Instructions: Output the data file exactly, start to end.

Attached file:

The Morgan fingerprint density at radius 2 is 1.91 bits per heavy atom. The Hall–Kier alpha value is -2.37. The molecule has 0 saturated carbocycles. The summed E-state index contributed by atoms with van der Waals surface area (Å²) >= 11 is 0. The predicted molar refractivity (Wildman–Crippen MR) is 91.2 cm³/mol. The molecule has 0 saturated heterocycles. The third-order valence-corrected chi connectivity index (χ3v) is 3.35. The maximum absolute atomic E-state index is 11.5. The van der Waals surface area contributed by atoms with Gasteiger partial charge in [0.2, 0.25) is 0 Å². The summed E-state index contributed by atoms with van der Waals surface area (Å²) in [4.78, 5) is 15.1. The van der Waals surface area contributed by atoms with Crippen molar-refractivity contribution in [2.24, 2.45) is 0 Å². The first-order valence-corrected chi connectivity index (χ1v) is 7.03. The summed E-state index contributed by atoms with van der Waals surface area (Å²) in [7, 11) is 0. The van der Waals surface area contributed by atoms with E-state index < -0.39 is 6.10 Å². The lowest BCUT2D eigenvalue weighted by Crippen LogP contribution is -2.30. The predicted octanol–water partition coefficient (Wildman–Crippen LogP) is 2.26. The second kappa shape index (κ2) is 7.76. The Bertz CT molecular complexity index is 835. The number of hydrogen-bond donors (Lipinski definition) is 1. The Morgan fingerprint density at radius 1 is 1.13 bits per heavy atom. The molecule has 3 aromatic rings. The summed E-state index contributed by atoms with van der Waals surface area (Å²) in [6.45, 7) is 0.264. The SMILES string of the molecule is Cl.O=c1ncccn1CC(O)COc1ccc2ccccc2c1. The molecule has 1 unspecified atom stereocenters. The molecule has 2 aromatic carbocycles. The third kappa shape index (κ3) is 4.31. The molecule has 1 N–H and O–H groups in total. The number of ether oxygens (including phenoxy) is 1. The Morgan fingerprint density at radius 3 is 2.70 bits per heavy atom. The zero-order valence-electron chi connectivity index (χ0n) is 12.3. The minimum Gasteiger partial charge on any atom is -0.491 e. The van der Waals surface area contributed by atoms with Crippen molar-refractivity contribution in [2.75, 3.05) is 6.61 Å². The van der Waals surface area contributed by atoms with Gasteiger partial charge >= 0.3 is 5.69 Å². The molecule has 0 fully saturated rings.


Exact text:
The Morgan fingerprint density at radius 2 is 1.91 bits per heavy atom. The Hall–Kier alpha value is -2.37. The molecule has 0 saturated carbocycles. The summed E-state index contributed by atoms with van der Waals surface area (Å²) >= 11 is 0. The predicted molar refractivity (Wildman–Crippen MR) is 91.2 cm³/mol. The molecule has 0 saturated heterocycles. The third-order valence-corrected chi connectivity index (χ3v) is 3.35. The maximum absolute atomic E-state index is 11.5. The van der Waals surface area contributed by atoms with Gasteiger partial charge in [0.2, 0.25) is 0 Å². The summed E-state index contributed by atoms with van der Waals surface area (Å²) in [4.78, 5) is 15.1. The van der Waals surface area contributed by atoms with Crippen molar-refractivity contribution in [2.24, 2.45) is 0 Å². The first-order valence-corrected chi connectivity index (χ1v) is 7.03. The summed E-state index contributed by atoms with van der Waals surface area (Å²) in [7, 11) is 0. The van der Waals surface area contributed by atoms with E-state index < -0.39 is 6.10 Å². The lowest BCUT2D eigenvalue weighted by Crippen LogP contribution is -2.30. The predicted octanol–water partition coefficient (Wildman–Crippen LogP) is 2.26. The second kappa shape index (κ2) is 7.76. The Bertz CT molecular complexity index is 835. The number of hydrogen-bond donors (Lipinski definition) is 1. The Morgan fingerprint density at radius 1 is 1.13 bits per heavy atom. The molecule has 3 aromatic rings. The summed E-state index contributed by atoms with van der Waals surface area (Å²) in [6.45, 7) is 0.264. The SMILES string of the molecule is Cl.O=c1ncccn1CC(O)COc1ccc2ccccc2c1. The molecule has 1 unspecified atom stereocenters. The molecule has 2 aromatic carbocycles. The third kappa shape index (κ3) is 4.31. The molecule has 1 N–H and O–H groups in total. The number of ether oxygens (including phenoxy) is 1. The Morgan fingerprint density at radius 3 is 2.70 bits per heavy atom. The zero-order valence-electron chi connectivity index (χ0n) is 12.3. The minimum Gasteiger partial charge on any atom is -0.491 e. The van der Waals surface area contributed by atoms with Crippen molar-refractivity contribution in [2.75, 3.05) is 6.61 Å². The van der Waals surface area contributed by atoms with Gasteiger partial charge >= 0.3 is 5.69 Å². The molecule has 0 fully saturated rings.